University of Manitoba curlers win big at world juniors

Team Zacharias brings home gold to friendly Manitoba

Team Zacharias shows off the hardware during the 2020 World Junior Curling Championship

Manitoba may have found its next curling superstars.

With a gold medal-winning performance at the 2020 World Junior Curling Championships in Krasnoyarsk, Russia, last month, Manitoba’s Team Zacharias put itself on the world curling radar.

Now back home, skip Mackenzie Zacharias, second Emily Zacharias, third Karlee Burgess and lead Lauren Lenentine, are all back at the U of M resuming studies and able to reflect on the experience.

“Playing in a world championship itself was just super special for all of us,” Mackenzie Zacharias said.

“We were just really thrilled to be able to play on that kind of like world stage, and then to be able to come home with gold was just really special.”

The experience of playing in Russia was itself a highlight for the squad, with Mackenzie noting how similar Krasnoyarsk was to Winnipeg climate-wise. The city was one of the first Russian settlements in Siberia, and is home to about one million residents.

Despite being in the middle of Siberia, the women  felt right at home, and the city’s population embraced the championship — along with its competitors — with all of the passion one would find at a Manitoba bonspiel.

“The entire city, all the people there were so nice,” Lenentine said.

“We would be walking down the street to a restaurant and someone would stop us and ask for a picture and it was just so cool because we were kind of like celebrities — but it was weird because we’re just Canadians — but they were so excited to see us.”

The international competition was also a highlight for Team Zacharias. While all the team members have played nationally within Canada, the chance to face opponents from non-traditional curling nations was an interesting change.

“The event itself was something not quite like what we’ve played in,” Lenentine said.

“Because we’ve all competed at nationals, but the international stage is a little different because you get teams from all over the world, so that was a cool experience, to just play teams that don’t speak English.

“We were, I think, the only native English [speaking] team there so that was a cool experience.”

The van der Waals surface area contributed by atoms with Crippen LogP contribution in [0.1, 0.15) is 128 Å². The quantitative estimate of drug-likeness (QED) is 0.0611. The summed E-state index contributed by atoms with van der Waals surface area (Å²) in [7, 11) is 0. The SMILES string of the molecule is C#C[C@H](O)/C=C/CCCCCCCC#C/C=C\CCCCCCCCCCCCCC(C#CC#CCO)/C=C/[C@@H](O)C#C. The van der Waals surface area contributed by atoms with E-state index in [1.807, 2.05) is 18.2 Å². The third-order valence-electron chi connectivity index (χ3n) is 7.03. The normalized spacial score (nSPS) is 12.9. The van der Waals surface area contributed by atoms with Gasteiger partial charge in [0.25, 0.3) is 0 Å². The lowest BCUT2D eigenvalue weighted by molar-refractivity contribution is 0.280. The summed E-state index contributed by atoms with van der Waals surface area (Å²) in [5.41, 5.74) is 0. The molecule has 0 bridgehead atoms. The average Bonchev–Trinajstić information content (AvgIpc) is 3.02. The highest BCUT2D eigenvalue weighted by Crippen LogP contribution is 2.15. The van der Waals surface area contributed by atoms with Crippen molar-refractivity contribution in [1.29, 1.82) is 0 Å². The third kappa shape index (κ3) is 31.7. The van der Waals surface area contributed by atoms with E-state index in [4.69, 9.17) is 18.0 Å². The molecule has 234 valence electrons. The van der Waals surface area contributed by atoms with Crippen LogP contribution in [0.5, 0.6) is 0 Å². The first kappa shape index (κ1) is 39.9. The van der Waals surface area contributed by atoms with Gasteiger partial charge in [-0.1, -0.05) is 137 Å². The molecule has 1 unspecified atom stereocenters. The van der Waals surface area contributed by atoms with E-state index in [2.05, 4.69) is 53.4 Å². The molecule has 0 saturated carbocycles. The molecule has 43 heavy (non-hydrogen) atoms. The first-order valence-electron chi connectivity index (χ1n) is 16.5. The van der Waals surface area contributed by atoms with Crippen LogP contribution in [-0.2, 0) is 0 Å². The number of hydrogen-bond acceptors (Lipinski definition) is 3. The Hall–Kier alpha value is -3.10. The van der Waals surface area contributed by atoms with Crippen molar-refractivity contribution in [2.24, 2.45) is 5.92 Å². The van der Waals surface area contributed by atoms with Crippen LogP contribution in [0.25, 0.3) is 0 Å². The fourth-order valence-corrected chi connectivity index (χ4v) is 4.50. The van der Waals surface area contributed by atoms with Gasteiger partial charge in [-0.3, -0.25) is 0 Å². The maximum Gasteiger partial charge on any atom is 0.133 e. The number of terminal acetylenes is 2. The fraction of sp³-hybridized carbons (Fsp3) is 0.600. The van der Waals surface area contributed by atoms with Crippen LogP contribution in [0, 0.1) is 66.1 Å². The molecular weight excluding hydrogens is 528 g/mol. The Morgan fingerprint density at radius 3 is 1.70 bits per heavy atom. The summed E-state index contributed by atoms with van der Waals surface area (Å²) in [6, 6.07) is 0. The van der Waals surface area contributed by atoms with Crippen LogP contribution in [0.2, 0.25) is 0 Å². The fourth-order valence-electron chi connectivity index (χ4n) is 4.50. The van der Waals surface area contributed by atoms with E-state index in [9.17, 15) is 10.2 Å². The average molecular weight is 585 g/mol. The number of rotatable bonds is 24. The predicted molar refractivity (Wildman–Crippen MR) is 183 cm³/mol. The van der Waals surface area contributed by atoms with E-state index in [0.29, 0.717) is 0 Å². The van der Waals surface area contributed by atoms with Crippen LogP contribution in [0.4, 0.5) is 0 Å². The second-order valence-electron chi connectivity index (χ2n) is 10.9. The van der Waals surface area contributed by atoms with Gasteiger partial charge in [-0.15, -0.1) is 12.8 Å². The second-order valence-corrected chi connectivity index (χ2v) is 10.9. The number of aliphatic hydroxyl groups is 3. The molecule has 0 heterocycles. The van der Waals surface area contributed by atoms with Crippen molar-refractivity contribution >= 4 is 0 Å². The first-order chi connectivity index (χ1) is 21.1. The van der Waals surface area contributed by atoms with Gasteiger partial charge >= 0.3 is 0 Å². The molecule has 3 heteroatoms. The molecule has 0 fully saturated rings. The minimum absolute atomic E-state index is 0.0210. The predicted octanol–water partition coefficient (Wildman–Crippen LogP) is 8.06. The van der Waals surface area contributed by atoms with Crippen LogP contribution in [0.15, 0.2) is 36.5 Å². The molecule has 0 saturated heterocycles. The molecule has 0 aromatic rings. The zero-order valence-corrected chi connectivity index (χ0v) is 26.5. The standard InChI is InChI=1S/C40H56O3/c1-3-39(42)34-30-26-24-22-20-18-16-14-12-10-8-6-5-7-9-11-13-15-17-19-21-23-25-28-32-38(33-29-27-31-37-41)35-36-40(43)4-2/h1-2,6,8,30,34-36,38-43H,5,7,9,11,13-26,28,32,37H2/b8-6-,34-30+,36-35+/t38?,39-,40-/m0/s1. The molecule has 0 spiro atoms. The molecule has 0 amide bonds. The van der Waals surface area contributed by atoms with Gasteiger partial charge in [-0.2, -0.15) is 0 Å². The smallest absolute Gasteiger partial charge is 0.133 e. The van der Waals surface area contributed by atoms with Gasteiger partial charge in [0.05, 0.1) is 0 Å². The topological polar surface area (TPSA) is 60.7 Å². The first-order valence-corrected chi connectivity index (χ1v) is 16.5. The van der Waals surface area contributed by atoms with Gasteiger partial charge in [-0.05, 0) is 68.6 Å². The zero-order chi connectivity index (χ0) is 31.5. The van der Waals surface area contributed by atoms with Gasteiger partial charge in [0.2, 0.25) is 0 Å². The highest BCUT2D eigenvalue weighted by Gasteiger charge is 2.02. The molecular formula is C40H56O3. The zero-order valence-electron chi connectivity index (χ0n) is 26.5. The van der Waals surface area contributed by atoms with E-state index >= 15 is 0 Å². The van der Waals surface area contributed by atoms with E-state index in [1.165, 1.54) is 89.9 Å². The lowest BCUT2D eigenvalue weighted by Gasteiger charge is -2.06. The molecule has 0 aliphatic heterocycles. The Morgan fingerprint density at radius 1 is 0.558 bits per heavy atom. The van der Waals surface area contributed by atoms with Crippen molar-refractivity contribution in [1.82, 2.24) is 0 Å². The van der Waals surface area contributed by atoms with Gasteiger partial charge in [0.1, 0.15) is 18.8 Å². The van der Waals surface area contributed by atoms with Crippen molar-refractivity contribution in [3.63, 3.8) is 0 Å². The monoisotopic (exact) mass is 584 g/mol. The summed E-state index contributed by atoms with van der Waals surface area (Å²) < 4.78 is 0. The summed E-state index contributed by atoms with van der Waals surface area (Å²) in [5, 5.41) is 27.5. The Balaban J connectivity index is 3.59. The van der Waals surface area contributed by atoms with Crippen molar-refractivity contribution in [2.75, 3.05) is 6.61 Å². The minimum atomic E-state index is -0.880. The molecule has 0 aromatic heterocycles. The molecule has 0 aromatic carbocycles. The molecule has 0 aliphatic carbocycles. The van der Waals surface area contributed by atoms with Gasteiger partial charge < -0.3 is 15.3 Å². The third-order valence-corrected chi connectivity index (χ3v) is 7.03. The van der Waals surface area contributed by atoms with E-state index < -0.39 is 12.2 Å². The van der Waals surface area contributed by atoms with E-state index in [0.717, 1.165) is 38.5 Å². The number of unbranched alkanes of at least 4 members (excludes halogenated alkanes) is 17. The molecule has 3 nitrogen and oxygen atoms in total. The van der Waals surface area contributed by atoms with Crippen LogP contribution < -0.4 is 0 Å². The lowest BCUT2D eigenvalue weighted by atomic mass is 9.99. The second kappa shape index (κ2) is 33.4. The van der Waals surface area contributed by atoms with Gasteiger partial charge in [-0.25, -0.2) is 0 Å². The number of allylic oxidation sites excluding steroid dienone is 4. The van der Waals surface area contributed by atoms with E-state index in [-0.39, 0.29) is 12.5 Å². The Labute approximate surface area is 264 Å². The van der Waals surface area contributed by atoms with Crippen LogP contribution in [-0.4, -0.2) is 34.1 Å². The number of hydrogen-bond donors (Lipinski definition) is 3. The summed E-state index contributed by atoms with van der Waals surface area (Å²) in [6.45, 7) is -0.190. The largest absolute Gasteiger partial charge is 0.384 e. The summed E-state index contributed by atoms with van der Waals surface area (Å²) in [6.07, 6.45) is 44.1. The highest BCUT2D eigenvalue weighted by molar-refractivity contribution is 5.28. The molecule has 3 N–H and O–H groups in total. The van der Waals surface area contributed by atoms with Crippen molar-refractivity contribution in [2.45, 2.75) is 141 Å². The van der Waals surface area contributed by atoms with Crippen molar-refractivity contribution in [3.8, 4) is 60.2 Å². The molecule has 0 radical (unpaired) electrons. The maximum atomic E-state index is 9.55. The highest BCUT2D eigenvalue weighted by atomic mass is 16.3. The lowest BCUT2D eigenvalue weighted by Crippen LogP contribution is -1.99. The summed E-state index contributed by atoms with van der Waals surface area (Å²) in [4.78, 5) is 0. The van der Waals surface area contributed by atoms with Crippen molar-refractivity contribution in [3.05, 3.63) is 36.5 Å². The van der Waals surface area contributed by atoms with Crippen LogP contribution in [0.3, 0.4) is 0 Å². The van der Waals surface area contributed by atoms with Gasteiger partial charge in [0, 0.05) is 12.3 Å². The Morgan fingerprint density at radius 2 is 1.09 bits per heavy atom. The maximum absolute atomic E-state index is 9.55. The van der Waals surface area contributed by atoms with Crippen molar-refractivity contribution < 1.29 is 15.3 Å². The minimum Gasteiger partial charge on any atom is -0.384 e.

Two international standouts for Team Zacharias were Team Hungary and Team Latvia.

“When you think of those countries you don’t think [they’re] big curling countries,” Burgess said.

“But when they were on the junior stage they actually had a really good week, and Latvia played a lot of great teams and had some great wins out of that. So, I kind of was surprised by those two teams how they qualified for the world [championship] and also had a really good week.”

Hungary went winless in the round robins while facingstiff competition. But the club showed some resilience, bouncing back from a 12-4 loss to Canada and 11-3 loss to Latvia with a narrow 5-4 loss to Norway and 9-8 loss to Sweden.

Latvia, meanwhile, went 4-5 in round robin play — including an 8-7 win over Sweden and a 7-6 win over Norway.

The Latvians left an impression on Lenentine as well, but for reasons other than just their surprisingly strong play during the tournament.

“I was also going to say Latvia, just because they had an 11-year-old on their team,” she said.

“And I think that in itself is a feat. She was the youngest player to ever compete at world juniors.”

The 11-year-old in question, Leticija Ievina, is the younger sister of Latvia vice-skip Rezija Ievina. Even without Leticija’s appearance, the Latvian rink had already made history, with the 2020 championship marking the first time Team Latvia qualified for the international bonspiel.

“She was the alternate,” Lenentine added.

“The only time I think she got to play was against us, which was pretty cool for her I bet.”

Now with a gold medal in hand, the four have returned to the U of M, where they are all students.

According to the group, U of M is home to some of the province’s strongest curling talent, yet no Bisons curling team exists, pointing to an obvious hole that could be filled.

“The U of M houses probably some of the best junior curlers in the province,” Emily Zacharias said.

“So, for so many of them not to be able to compete for their school that they go to, it’s a little bit of a disappointment.”

“Hopefully we’ll be able to start something in the near future — that would be really sweet.”